Kitty Hawk Corporation
Palo Alto, California, USA
Founded in 2010, Kitty Hawk Corporation is funded by Larry Page, one of Google's co-founders. The Kitty Hawk Flyer is an electric vertical takeoff and landing (eVTOL) aircraft designed for Urban Air Mobility (UAM).
The Flyer was colorfully described by The Verge as a "bobsled mounted on a couple of pontoons surrounded by a bunch of drone rotors." It uses ten electric motors for vertical propellers (three on each pontoon and four on struts). It weighs 250 lb (113 kg), has a maximum altitude of 10 ft (3 m), a cruise speed of 20 mph (32 km/h) and a flight time in the range of 12-20 minutes.
Kitty Hawk unveiled an earlier eight propeller prototype Flyer eVTOL in April 2017.
The production Flyer, which looks quite different with 10 propellers, was unveiled on June 6, 2018. The aircraft qualifies under the US Federal Aviation Administration (FAA) Part 103 Ultralight Aircraft category, since it weighs less than 254 lb (115 kg). The company said upon its unveiling, "We’ve designed our first version specifically to fly over water. You don’t need a pilot’s license and you’ll learn to fly it in minutes." The vehicle has flown pilots with just a few hours training.
Several members of the founding team were part of the University of Toronto-based AeroVelo Atlas team that won the Vertical Flight Society's Igor I. Sikorsky Human Powered Helicopter Competition ("AHS Sikorsky Prize") in June 2013.
Kitty Hawk also unveiled the Kitty Hawk Cora product line in 2018, which is a much larger two seat eVTOL aircraft. On Oct. 3, 2019, Kitty Hawk officially unveiled the Heaviside, a single seat eVTOL aircraft.
- Aircraft type: eVTOL aircraft capable of water landings
- Piloting/Capacity: 1 pilot
- Pilot controls: 2 joy sticks
- Cruise speed: 20 mph (32 km/h)
- Flight time: 12-20 minutes
- Maximum altitude: 10 ft (3 m)
- Empty weight: 250 lb (113 kg)
- Propellers: 10
- Electric Motors: 10
- Power source: Batteries
- Cockpit: Open cockpit
- Fuselage: Carbon fiber
- Landing gear: Fixed skid landing gear, which are pontoons and are part of the fuselage. The aircraft can land in the water.
- Safety Features: Distributed Electric Propulsion (DEP), provides safety through redundancy for its passengers and/or cargo. DEP means having multiple propellers and motors on the aircraft so if one or more motors or propellers fail, the other working motors and propellers can safely land the aircraft. The aircraft can also land in water.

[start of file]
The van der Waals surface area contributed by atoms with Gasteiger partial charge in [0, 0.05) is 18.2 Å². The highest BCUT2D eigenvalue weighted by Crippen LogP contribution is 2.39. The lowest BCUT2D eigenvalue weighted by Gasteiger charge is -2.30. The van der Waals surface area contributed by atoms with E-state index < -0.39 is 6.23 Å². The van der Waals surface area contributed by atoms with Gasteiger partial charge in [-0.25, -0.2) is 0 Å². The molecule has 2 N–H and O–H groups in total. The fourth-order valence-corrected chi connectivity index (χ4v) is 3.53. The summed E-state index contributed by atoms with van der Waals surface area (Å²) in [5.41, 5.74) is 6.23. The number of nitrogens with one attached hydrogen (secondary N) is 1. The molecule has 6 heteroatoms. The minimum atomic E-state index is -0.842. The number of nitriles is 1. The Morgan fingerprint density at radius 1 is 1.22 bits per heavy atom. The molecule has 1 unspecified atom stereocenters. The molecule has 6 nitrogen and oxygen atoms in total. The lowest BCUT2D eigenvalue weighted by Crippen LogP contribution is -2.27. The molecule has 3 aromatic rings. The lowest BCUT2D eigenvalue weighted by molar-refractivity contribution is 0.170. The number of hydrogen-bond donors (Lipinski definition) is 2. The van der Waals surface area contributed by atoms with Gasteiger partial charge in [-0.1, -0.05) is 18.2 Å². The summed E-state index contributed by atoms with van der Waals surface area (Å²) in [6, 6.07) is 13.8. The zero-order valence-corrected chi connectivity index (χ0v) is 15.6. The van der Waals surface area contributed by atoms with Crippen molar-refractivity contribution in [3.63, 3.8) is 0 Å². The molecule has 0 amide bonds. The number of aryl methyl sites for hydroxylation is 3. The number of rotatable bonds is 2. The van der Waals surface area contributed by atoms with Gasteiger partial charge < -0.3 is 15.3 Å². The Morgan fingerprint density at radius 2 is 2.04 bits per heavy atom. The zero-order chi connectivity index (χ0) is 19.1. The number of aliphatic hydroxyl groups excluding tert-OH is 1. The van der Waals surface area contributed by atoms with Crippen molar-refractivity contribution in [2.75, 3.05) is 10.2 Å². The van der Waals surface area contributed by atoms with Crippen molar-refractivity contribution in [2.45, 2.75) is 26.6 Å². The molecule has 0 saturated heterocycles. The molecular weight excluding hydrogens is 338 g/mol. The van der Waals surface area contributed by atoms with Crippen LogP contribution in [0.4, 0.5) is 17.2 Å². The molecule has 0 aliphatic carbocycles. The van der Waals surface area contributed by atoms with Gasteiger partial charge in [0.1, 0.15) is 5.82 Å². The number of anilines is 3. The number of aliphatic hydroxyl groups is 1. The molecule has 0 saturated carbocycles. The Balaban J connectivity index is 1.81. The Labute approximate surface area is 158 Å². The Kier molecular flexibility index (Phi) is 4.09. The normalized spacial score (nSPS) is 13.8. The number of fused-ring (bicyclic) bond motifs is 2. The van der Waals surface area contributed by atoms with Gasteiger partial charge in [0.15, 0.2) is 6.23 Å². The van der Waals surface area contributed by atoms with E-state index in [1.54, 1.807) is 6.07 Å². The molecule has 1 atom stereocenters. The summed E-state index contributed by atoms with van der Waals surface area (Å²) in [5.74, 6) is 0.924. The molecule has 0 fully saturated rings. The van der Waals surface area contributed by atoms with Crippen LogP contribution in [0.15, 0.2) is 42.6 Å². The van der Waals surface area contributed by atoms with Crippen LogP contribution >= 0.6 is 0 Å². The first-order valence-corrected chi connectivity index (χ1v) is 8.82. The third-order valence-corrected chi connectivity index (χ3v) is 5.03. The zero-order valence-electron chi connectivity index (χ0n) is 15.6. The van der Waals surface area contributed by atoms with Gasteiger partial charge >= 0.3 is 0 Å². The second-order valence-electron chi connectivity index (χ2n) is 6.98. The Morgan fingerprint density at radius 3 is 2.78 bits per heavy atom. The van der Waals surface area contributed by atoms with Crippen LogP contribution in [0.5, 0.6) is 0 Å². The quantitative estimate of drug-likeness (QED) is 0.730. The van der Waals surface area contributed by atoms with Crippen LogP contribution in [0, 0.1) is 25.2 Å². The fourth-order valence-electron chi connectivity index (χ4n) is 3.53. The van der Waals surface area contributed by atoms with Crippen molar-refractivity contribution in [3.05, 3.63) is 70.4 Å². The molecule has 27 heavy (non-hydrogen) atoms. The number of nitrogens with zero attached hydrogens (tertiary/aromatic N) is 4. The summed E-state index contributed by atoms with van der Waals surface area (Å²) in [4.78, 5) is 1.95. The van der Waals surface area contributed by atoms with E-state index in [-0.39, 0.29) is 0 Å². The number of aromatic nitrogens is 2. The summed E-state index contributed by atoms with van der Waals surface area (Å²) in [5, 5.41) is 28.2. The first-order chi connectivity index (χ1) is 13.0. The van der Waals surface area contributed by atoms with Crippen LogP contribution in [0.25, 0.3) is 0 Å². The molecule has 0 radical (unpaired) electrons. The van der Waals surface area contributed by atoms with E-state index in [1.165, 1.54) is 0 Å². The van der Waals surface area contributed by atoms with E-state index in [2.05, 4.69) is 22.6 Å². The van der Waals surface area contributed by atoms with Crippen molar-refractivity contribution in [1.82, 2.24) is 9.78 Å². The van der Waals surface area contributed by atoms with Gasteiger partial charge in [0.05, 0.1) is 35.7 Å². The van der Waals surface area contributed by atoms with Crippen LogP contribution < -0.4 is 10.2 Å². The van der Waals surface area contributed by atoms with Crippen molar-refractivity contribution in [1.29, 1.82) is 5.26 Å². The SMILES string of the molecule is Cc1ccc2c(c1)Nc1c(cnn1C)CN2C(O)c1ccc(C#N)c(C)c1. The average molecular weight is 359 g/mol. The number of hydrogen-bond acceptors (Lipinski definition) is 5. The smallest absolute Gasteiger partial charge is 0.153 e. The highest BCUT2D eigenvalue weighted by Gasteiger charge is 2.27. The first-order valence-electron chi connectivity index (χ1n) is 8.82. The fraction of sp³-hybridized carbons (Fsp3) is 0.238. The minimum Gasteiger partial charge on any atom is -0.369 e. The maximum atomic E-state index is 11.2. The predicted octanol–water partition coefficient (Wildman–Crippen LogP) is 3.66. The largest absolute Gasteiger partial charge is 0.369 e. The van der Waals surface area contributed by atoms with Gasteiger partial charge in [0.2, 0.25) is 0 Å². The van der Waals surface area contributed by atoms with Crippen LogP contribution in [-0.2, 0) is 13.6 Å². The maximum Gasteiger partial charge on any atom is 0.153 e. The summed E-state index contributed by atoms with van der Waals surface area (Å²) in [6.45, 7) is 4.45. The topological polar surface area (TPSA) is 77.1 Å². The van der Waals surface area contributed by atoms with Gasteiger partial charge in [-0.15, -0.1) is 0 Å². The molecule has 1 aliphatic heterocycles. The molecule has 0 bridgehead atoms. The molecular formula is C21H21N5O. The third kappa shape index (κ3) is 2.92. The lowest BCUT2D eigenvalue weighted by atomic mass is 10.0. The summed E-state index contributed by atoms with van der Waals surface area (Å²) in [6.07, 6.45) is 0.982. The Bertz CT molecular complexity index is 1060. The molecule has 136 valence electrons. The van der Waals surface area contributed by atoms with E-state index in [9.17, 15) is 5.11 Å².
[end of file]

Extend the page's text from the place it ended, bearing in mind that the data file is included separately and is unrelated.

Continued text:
- Kitty Hawk website
- Kitty Hawk Facebook
- Kitty Hawk Twitter
- Kitty Hawk YouTube Channel
- Article: The Demand for On-Demand Mobility, Vertiflite, January/February 2017
- Article: Air Mobility Bonanza Beckons Electric VTOL Developers, Vertiflite, March/April 2017
- Video: eVTOL News video, Episode 1: Kitty Hawk Flyer Demo, Vertical Flight Society, Oct. 15, 2017
- Article: Back to Kitty Hawk: Exploring the Secrets of the Kitty Hawk Flyer, Vertiflite, November/December 2017
- Article: From Aerovelo to Kitty Hawk (sidebar), Vertiflite, November/December 2017
- Article: We took to the sky in Kitty Hawk's flying car, CNN Business, June 6, 2018
- Video: Visiting the flying car secret facility!, YouTube, June 8, 2018
- Article: The Kitty Hawk Flyer is your own personal electric aircraft, The Verge, June 9, 2018.
- Video: I flew the first flying car!!!!, YouTube, June 10, 2018
- Article: Kitty Hawk Announcements, eVTOL News, Aug. 4, 2019
- Article: Kitty Hawk Reveals Heaviside, eVTOL News, Nov. 4, 2019
- Article: Teaming for Transformative Vertical Flight, Vertiflite, November/December 2019
- Article: Cora + Boeing = Wisk, eVTOL News, Jan. 1, 2020
- Article: Cora Down Under and Autonomous, eVTOL News, Mar. 3, 2020
- Article: Financing the Electric VTOL Revolution, eVTOL News, Jun. 17, 2020